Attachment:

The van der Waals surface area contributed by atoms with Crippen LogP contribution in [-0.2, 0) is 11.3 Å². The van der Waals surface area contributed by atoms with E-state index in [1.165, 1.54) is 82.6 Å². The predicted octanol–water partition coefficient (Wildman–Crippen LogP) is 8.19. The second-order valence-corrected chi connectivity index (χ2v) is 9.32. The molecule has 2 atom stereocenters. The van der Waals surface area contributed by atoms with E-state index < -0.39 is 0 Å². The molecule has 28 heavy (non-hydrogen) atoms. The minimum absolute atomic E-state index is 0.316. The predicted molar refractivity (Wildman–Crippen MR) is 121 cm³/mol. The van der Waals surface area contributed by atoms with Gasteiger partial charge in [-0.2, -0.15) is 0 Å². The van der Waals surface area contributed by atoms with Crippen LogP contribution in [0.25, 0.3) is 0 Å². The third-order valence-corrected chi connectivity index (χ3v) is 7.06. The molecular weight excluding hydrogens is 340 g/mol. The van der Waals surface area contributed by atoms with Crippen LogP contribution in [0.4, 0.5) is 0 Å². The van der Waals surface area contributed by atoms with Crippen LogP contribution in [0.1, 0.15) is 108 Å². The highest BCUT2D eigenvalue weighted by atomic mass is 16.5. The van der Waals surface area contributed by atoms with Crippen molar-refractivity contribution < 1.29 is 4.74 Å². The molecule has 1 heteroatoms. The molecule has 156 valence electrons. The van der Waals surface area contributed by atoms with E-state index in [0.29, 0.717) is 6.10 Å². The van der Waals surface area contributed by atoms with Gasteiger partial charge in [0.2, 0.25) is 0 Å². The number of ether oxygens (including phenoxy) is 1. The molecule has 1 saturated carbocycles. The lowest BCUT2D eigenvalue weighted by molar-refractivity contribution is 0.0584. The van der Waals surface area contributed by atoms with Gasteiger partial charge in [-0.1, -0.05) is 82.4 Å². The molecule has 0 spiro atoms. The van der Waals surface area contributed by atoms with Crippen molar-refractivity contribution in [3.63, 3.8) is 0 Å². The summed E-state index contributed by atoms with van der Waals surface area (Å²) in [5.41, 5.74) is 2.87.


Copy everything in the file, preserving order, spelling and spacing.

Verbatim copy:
The van der Waals surface area contributed by atoms with Crippen LogP contribution in [-0.2, 0) is 11.3 Å². The van der Waals surface area contributed by atoms with E-state index in [1.165, 1.54) is 82.6 Å². The predicted octanol–water partition coefficient (Wildman–Crippen LogP) is 8.19. The second-order valence-corrected chi connectivity index (χ2v) is 9.32. The molecule has 2 atom stereocenters. The van der Waals surface area contributed by atoms with E-state index < -0.39 is 0 Å². The molecule has 28 heavy (non-hydrogen) atoms. The minimum absolute atomic E-state index is 0.316. The predicted molar refractivity (Wildman–Crippen MR) is 121 cm³/mol. The van der Waals surface area contributed by atoms with Gasteiger partial charge in [-0.2, -0.15) is 0 Å². The van der Waals surface area contributed by atoms with Crippen LogP contribution in [0.25, 0.3) is 0 Å². The third-order valence-corrected chi connectivity index (χ3v) is 7.06. The molecular weight excluding hydrogens is 340 g/mol. The van der Waals surface area contributed by atoms with Crippen LogP contribution in [0.4, 0.5) is 0 Å². The van der Waals surface area contributed by atoms with Crippen LogP contribution in [0.1, 0.15) is 108 Å². The highest BCUT2D eigenvalue weighted by atomic mass is 16.5. The van der Waals surface area contributed by atoms with Crippen molar-refractivity contribution < 1.29 is 4.74 Å². The molecule has 1 heteroatoms. The molecule has 156 valence electrons. The van der Waals surface area contributed by atoms with E-state index in [0.29, 0.717) is 6.10 Å². The van der Waals surface area contributed by atoms with Gasteiger partial charge in [0.2, 0.25) is 0 Å². The number of ether oxygens (including phenoxy) is 1. The molecule has 1 saturated carbocycles. The lowest BCUT2D eigenvalue weighted by molar-refractivity contribution is 0.0584. The van der Waals surface area contributed by atoms with Gasteiger partial charge in [-0.1, -0.05) is 82.4 Å². The molecule has 0 spiro atoms. The van der Waals surface area contributed by atoms with Crippen molar-refractivity contribution in [3.63, 3.8) is 0 Å². The summed E-state index contributed by atoms with van der Waals surface area (Å²) in [5.41, 5.74) is 2.87.